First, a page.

Thousands of questions and comprehensive answers written specifically for UCAT preparation, with more getting added.

The Medibuddy platform has been designed to replicate the actual exam, so you won’t get any surprises on the day.

Each question and explanation you receive will be chosen by our AI algorithm, specifically for you.

The only question bank available that tells you if you’re actually getting better and not just how many questions you’ve answered correctly.

We don’t just pick the questions for our mock exams at random, we follow a similar process to the actual exam board by calibrating every question for difficulty, based on the abilities of 100s of medical students. This means your score will be a much more accurate reflection of the real thing.


You can access our platform anywhere and it works on desktops, tablets and phones. This means you can revise at home or on the go.

When the Medibuddy team were preparing for the UCAT, working out where to start was quite overwhelming. The online resources offered thousands of practice questions and lots of generic advice. However, the only way of getting help that was specifically targeted at you was by paying for expensive tutoring.

This didn’t seem right to us. The personalised learning you get with a tutor has been shown to improve exam results across all fields of education. So why when it came to the UCAT, an exam that is vital for medical school, should it only be available to those who could afford a tutor?

The good news is artificial intelligence has changed everything! Super smart algorithms can now identify exactly where your strengths and weaknesses lie, ensuring that every minute of your revision is focused on areas that will have the biggest impact on your exam score.

Here at Medibuddy we’ve used the latest educational technology and combined it with our deep understanding of the UCAT, to produce the first ever AI-powered, adaptive UCAT question bank.

Our sophisticated question bank platform will adapt seamlessly with every question you answer. As you improve, the type and difficulty of the questions you receive will change with you, ensuring that at all times, you only receive the most relevant questions.

A resource you can trust

The Medibuddy team has been creating educational resources for medical students and doctors for years. We’ve helped thousands of students pass their exams and we’ve put all of that experience into our UCAT question bank.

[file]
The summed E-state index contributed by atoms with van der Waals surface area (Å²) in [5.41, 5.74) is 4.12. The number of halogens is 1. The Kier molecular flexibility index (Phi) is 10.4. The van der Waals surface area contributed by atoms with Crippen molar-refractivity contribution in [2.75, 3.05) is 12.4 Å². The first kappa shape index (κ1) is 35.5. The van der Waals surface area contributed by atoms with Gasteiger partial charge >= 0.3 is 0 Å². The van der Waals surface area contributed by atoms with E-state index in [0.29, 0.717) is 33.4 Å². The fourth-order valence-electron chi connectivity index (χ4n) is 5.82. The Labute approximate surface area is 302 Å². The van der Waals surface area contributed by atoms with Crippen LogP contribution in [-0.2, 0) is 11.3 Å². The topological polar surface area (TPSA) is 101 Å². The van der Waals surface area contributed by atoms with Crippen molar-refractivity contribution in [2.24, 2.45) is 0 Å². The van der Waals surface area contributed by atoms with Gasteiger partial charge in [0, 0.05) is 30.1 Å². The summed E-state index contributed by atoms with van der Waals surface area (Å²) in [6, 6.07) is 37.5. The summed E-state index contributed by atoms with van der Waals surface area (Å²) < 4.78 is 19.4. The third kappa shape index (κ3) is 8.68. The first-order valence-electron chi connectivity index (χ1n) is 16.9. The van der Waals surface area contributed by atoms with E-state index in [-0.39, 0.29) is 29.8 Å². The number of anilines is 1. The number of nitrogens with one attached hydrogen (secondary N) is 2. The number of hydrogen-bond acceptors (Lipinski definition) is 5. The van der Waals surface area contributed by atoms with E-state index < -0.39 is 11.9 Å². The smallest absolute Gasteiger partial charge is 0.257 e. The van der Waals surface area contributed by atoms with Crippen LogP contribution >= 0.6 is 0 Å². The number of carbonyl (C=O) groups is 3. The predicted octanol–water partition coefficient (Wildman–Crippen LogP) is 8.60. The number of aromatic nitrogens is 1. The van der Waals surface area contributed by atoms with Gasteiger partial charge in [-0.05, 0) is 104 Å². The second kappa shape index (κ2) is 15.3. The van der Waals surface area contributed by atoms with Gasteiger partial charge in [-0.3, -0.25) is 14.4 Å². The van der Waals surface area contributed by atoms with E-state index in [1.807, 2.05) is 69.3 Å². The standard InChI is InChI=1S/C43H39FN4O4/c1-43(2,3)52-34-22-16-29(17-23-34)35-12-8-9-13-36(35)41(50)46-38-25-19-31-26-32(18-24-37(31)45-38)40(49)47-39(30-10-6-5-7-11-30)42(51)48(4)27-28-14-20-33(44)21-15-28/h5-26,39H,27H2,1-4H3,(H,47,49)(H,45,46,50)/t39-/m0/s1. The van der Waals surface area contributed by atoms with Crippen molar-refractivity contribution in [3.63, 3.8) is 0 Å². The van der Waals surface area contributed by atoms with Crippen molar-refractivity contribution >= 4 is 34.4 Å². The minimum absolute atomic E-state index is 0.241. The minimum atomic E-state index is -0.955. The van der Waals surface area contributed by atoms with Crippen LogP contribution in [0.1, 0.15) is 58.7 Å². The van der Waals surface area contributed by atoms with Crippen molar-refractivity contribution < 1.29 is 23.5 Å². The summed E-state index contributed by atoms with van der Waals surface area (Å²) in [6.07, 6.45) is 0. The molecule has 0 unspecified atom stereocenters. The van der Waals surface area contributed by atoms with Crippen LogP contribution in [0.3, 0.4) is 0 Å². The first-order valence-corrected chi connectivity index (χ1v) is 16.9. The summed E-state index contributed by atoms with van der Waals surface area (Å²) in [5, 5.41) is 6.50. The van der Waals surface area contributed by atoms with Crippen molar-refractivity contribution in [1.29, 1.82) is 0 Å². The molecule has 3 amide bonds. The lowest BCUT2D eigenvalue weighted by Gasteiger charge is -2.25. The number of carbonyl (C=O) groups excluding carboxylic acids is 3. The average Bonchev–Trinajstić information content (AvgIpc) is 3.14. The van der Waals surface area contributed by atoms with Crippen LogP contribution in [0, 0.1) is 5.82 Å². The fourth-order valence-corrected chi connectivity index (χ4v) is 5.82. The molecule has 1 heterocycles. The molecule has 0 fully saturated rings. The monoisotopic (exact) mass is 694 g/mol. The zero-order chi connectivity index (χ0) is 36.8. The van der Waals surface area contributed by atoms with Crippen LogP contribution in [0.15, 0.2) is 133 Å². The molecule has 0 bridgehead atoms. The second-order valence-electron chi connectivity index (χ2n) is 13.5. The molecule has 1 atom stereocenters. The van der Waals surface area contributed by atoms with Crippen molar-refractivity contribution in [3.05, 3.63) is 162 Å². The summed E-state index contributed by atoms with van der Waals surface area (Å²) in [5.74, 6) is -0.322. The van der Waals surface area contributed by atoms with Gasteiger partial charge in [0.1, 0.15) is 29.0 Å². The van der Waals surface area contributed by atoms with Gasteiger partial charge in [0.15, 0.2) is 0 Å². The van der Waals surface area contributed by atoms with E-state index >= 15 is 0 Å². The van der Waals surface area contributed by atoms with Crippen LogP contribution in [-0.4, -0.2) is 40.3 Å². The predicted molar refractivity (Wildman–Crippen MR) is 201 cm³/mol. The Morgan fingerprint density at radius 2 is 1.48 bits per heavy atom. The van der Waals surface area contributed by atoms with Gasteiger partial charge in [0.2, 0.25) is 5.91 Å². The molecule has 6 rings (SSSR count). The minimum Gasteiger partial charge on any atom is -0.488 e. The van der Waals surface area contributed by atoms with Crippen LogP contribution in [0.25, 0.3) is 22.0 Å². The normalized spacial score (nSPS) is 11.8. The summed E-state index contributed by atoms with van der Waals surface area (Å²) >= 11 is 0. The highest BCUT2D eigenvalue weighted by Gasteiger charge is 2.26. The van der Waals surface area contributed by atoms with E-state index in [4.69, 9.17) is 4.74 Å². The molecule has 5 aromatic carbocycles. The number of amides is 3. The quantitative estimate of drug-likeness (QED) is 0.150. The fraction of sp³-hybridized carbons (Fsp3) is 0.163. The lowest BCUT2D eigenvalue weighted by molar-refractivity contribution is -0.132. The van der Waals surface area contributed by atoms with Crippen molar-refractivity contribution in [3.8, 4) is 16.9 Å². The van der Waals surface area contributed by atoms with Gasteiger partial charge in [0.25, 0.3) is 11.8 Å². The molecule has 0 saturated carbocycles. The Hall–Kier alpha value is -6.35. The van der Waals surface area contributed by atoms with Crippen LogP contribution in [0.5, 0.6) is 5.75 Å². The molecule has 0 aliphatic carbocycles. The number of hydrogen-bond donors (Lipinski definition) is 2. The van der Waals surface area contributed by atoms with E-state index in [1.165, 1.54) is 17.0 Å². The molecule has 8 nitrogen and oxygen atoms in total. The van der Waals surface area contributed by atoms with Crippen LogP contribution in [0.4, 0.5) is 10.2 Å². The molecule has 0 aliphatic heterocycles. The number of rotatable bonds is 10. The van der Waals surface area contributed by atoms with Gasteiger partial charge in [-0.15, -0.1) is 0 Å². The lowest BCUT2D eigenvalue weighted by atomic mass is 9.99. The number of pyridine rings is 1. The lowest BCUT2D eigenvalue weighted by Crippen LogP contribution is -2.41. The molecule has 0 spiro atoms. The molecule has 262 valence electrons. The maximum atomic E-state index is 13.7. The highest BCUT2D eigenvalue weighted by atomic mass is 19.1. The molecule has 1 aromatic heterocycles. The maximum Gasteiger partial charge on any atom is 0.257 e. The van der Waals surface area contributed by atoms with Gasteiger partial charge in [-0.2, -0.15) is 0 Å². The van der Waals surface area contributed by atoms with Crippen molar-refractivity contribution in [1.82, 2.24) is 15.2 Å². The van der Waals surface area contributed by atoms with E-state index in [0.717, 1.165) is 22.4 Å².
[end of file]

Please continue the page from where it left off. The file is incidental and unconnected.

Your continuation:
We stay up to date on all the latest educational science, so you can be sure that the techniques we use are state of the art.

How is our UCAT Question Bank free?

We know how expensive applying to medicine can be, so we do our bit by keeping our UCAT question bank FREE.

We’re able to do this by charging a little more on our educational courses and question banks for qualified doctors. We strongly believe that no one should be priced out of medicine. Our doctors agree and are happy to subsidise our educational resources for students.


UCAT Question Bank

Sign up for free
More Information

Frequently Asked Questions

How does the algorithm work out what my ability level is?

As you progress through the question bank, our algorithm will be performing complicated statistical analyses of the way you answer questions. All of our questions have been tested on hundreds of 1st year medical students so the algorithm knows exactly how difficult each question is.

The algorithm looks at how you answer questions across a range of different difficulties to work out what your current ability level is.

How does the algorithm know what questions to give me?

Every question in our database has been tagged based on the skills required to answer it and its difficulty level. Once the algorithm has worked out what your ability level is and the areas you need to target, it ensures that the questions you receive focus on these areas. As you get better, the algorithm adapts with you, moving you onto new areas based on your needs.

How similar to the UCAT are the Medibuddy questions and explanations?

Every single question in our question bank is written specifically for UCAT preparation and is reviewed by our editorial team to ensure it is as close a match as possible to the UCAT standard. We don’t borrow questions that have been written to prepare for other exams. In addition to this, all of our questions are calibrated by 100s of first year medical students who have recently taken the UCAT, which allows us to remove any outliers and ensure consistency.